LFP recordings were obtained with an EXT-02B amplifier (npi electronic GmbH) or a custom-made amplifier, using thin-filament glass-capillary electrodes with tip diameters of 5–10 μm, filled with 150 mM NaCl solution. The electrodes were placed in SP of the hippocampal CA3 area. Experiments were recorded to disk with WinEDR (Strathclyde Electrophysiology) using 1,000× gain and low-pass filtering at 1,000–5,000 Hz.

Whole-cell voltage-clamp and current-clamp recordings were obtained using an EPC 10 patch-clamp amplifier (HEKA) and recorded with Patchmaster (HEKA) at a sampling rate of 20–50 kHz. Borosilicate patch pipette resistance ranged from 3 to 8 MΩ. All cells included in the analyses had a resting membrane potential below ?55 mV and a stable holding current. Series resistance compensation was performed online. Recordings in which the series resistance changed >25% or reached 25 MΩ were not included in the analysis. All voltages have been corrected for the respective liquid junction potential (LJP).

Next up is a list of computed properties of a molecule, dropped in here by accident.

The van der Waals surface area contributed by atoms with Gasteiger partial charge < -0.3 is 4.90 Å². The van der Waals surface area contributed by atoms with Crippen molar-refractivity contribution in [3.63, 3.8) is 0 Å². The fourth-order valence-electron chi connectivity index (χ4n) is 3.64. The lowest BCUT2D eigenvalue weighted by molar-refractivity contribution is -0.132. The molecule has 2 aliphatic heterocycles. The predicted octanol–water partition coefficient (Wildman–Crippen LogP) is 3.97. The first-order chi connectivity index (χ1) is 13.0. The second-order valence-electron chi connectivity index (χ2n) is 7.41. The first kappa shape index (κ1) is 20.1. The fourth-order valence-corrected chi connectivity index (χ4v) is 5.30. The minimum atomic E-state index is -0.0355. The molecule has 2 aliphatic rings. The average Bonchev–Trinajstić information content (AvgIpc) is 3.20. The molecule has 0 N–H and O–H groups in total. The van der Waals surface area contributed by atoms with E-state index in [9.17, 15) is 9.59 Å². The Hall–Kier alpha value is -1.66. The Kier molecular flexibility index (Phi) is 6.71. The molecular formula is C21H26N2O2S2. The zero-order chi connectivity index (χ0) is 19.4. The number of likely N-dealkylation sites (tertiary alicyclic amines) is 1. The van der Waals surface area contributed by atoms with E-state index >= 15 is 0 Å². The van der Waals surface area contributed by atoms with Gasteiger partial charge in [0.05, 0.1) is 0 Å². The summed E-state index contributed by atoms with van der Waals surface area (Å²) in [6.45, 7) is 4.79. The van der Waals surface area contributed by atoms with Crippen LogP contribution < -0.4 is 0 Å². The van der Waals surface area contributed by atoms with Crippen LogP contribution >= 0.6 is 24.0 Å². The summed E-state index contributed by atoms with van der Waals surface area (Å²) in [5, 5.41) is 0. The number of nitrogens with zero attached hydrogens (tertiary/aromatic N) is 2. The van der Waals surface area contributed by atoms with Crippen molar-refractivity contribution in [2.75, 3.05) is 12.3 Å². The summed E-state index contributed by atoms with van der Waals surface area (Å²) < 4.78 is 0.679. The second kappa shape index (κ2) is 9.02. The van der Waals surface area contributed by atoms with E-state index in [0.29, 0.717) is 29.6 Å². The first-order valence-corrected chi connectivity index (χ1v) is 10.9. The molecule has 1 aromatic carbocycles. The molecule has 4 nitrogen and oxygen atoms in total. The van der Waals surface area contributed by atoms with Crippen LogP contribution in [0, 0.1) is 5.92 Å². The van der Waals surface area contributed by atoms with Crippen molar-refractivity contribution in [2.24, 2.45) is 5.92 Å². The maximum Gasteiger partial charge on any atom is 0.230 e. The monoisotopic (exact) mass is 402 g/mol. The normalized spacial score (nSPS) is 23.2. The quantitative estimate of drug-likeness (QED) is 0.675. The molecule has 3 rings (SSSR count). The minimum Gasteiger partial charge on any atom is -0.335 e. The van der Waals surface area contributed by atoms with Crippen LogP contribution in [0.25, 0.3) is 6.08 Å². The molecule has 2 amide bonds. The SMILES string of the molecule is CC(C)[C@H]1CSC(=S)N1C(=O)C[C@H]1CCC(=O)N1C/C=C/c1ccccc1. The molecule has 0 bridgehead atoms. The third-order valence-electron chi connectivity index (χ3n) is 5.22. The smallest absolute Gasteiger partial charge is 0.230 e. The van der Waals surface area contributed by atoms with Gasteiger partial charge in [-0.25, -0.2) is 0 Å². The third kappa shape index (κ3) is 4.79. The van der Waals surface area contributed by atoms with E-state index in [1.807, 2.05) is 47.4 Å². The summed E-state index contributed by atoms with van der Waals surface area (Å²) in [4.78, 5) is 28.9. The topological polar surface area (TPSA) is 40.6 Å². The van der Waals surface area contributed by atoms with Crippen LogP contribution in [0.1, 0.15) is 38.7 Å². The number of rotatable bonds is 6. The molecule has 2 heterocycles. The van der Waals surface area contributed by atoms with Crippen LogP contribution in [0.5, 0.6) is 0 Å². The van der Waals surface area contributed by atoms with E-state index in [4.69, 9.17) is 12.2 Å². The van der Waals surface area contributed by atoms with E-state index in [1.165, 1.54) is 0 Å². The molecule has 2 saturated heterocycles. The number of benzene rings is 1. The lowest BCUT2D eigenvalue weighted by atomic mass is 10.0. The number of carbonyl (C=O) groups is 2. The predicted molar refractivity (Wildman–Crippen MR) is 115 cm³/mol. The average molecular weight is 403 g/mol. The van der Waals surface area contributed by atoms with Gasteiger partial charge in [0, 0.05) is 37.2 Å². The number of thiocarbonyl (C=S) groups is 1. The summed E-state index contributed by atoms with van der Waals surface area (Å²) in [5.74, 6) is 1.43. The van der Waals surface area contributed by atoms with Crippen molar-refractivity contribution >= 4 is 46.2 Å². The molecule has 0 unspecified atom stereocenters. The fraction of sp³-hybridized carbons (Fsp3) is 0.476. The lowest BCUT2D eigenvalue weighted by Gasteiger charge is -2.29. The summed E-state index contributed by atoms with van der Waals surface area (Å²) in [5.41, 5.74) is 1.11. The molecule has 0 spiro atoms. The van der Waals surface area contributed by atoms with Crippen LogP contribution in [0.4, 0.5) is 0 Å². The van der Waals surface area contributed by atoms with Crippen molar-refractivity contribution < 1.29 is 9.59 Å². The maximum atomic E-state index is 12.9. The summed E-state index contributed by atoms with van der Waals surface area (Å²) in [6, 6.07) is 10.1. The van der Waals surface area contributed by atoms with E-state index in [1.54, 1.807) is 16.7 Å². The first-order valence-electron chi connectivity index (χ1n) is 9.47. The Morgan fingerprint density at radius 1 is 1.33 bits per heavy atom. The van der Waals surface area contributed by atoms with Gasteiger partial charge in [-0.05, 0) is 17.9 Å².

For CA3 pyramidal neuron excitability recordings in the loose cell-attached configuration, patch pipettes were filled with standard solution. Isoguvacine (100 μM, in standard solution) was puff-applied (50-ms puff duration) every 30 s from a glass capillary positioned over the slice, with the tip close to the soma of the recorded cell. The extracellular solution was supplemented with iGluR block throughout the recordings.